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Saying goodbye to Candlestick Park

One of baseball's historic facilities is closing its doors for good this winter.

Ezra Shaw

We don't usually discuss the NFL around here, but on Monday a pretty historic event occurred: The San Francisco 49ers beat the Falcons 34-24 in the final regular season game (and quite possibly the final sporting event ever) at Candlestick Park.

The Brewers didn't have a lot of history at The 'Stick: They played just nine games in San Francisco between the team's move to the National League in 1998 and the Giants' move to AT&T Park in 2000. Jeromy Burnitz had a two-homer game there in 1999, for what that's worth.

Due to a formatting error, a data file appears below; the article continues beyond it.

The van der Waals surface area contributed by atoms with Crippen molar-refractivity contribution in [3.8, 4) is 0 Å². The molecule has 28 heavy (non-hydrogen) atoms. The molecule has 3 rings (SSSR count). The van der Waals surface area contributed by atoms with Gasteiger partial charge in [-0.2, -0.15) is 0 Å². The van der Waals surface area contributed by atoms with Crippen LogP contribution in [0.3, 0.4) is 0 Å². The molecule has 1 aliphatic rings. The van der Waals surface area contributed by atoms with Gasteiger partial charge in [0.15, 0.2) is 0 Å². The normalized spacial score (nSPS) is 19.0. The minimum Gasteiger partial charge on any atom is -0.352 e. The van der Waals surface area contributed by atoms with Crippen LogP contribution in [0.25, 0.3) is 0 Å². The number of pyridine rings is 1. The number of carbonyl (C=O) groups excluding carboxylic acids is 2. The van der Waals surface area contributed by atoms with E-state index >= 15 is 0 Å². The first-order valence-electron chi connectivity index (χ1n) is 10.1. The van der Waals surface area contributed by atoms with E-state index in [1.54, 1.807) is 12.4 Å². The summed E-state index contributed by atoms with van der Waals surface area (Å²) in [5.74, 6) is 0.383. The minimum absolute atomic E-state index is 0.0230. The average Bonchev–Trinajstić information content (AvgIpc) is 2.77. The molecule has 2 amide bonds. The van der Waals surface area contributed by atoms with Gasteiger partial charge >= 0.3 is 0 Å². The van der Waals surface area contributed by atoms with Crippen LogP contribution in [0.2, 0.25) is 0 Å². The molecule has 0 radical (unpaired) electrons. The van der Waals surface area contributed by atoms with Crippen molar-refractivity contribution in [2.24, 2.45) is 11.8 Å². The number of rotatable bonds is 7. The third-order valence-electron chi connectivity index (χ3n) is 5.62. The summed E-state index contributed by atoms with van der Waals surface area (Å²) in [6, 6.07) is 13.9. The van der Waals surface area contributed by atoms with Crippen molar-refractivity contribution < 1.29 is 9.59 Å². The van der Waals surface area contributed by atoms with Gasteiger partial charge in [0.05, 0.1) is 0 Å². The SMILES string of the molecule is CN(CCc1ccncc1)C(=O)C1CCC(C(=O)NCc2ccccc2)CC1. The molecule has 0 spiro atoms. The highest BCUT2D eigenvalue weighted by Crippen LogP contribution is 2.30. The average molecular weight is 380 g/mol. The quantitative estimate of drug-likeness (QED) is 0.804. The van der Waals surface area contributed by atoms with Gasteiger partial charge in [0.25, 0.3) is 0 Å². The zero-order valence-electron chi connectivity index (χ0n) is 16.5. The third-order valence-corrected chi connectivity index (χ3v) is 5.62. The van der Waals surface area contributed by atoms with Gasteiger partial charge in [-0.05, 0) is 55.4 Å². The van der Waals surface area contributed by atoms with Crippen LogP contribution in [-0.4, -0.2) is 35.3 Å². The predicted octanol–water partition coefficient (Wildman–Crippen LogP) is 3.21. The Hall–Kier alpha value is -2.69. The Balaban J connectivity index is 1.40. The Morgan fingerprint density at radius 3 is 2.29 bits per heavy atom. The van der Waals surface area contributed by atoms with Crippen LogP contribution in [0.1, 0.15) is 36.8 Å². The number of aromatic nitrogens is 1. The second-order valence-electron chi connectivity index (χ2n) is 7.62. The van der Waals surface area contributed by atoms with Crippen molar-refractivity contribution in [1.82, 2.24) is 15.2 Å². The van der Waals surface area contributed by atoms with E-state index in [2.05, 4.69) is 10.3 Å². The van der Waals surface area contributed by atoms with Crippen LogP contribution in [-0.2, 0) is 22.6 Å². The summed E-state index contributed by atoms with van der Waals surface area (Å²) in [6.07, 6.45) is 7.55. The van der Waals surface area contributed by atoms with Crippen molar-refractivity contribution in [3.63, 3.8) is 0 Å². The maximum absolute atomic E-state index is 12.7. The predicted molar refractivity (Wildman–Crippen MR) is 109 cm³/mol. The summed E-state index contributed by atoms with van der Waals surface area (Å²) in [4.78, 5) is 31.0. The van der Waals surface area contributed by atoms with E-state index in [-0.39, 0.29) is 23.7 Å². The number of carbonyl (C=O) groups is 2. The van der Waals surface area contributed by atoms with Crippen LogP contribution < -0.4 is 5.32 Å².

The Milwaukee Braves, however, will see a little more of their history fade away. The Giants moved to San Francisco in 1958 and Candlestick Park in 1960 (they played two years at Seals Stadium), meaning they hosted the Milwaukee Braves during their last six seasons in Milwaukee. Consider for a moment this list of National League parks from 1965, the Braves' final year before their move to Atlanta:

Team Stadium Active?
Dodgers Dodger Stadium Active
Giants Candlestick Park Defunct
Pirates Forbes Field Defunct
Reds Crosley Field Defunct
Braves Milwaukee County Stadium Defunct
Phillies Connie Mack Stadium Defunct
Cardinals Busch Stadium I Defunct
Cubs Wrigley Field Active
Astros Astrodome Defunct
Mets Shea Stadium Defunct

Warren Spahn pitched in 16 different ballparks during his 21 MLB regular seasons (plus eight more World Series appearances at two defunct ballparks). Just the two above remain active, less than 50 years following his retirement.

I'm not sure anyone will miss Candlestick Park, which had a reputation for being a cold, windy facility in the best of conditions. It's hard not to get nostalgic every time one of these old parks goes away, though, because a piece of living history goes with it.